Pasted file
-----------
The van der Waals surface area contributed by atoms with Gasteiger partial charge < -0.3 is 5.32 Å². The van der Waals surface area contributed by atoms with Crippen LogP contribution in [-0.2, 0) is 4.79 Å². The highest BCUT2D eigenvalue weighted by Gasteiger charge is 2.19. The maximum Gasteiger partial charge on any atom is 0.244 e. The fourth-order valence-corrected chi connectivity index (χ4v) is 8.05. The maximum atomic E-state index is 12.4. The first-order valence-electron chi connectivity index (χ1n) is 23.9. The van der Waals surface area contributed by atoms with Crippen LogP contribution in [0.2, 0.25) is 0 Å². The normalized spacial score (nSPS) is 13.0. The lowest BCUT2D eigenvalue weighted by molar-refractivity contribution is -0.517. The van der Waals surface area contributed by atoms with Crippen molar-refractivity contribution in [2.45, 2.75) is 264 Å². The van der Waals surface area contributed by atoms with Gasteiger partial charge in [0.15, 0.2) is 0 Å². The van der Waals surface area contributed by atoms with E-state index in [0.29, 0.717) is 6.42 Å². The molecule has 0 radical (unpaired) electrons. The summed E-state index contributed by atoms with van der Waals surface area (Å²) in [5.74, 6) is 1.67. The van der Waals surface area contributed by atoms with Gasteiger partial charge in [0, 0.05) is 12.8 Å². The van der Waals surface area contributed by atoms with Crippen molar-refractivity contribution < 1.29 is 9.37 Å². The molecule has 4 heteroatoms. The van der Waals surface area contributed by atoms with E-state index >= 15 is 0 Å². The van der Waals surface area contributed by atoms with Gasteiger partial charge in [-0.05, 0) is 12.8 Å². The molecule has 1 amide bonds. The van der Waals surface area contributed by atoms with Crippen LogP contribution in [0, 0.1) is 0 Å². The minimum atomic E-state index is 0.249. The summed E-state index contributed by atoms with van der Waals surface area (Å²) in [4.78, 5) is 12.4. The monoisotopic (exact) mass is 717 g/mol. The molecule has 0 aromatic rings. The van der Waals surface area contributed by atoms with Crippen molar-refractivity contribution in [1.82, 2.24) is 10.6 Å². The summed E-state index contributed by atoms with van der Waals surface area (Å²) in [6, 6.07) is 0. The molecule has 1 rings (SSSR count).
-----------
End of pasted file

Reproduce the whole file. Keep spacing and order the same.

The van der Waals surface area contributed by atoms with Gasteiger partial charge < -0.3 is 5.32 Å². The van der Waals surface area contributed by atoms with Crippen LogP contribution in [-0.2, 0) is 4.79 Å². The highest BCUT2D eigenvalue weighted by Gasteiger charge is 2.19. The maximum Gasteiger partial charge on any atom is 0.244 e. The fourth-order valence-corrected chi connectivity index (χ4v) is 8.05. The maximum atomic E-state index is 12.4. The first-order valence-electron chi connectivity index (χ1n) is 23.9. The van der Waals surface area contributed by atoms with Crippen LogP contribution in [0.2, 0.25) is 0 Å². The normalized spacial score (nSPS) is 13.0. The lowest BCUT2D eigenvalue weighted by molar-refractivity contribution is -0.517. The van der Waals surface area contributed by atoms with Crippen molar-refractivity contribution in [2.45, 2.75) is 264 Å². The van der Waals surface area contributed by atoms with Gasteiger partial charge in [0.15, 0.2) is 0 Å². The van der Waals surface area contributed by atoms with E-state index in [0.29, 0.717) is 6.42 Å². The molecule has 0 radical (unpaired) electrons. The summed E-state index contributed by atoms with van der Waals surface area (Å²) in [5.74, 6) is 1.67. The van der Waals surface area contributed by atoms with Gasteiger partial charge in [0, 0.05) is 12.8 Å². The van der Waals surface area contributed by atoms with Crippen molar-refractivity contribution < 1.29 is 9.37 Å². The molecule has 4 heteroatoms. The van der Waals surface area contributed by atoms with E-state index >= 15 is 0 Å². The van der Waals surface area contributed by atoms with Gasteiger partial charge in [-0.05, 0) is 12.8 Å². The molecule has 1 amide bonds. The van der Waals surface area contributed by atoms with Crippen LogP contribution in [0, 0.1) is 0 Å². The minimum atomic E-state index is 0.249. The summed E-state index contributed by atoms with van der Waals surface area (Å²) in [4.78, 5) is 12.4. The monoisotopic (exact) mass is 717 g/mol. The molecule has 0 aromatic rings. The van der Waals surface area contributed by atoms with Crippen molar-refractivity contribution in [1.82, 2.24) is 10.6 Å². The summed E-state index contributed by atoms with van der Waals surface area (Å²) in [6, 6.07) is 0. The molecule has 1 rings (SSSR count).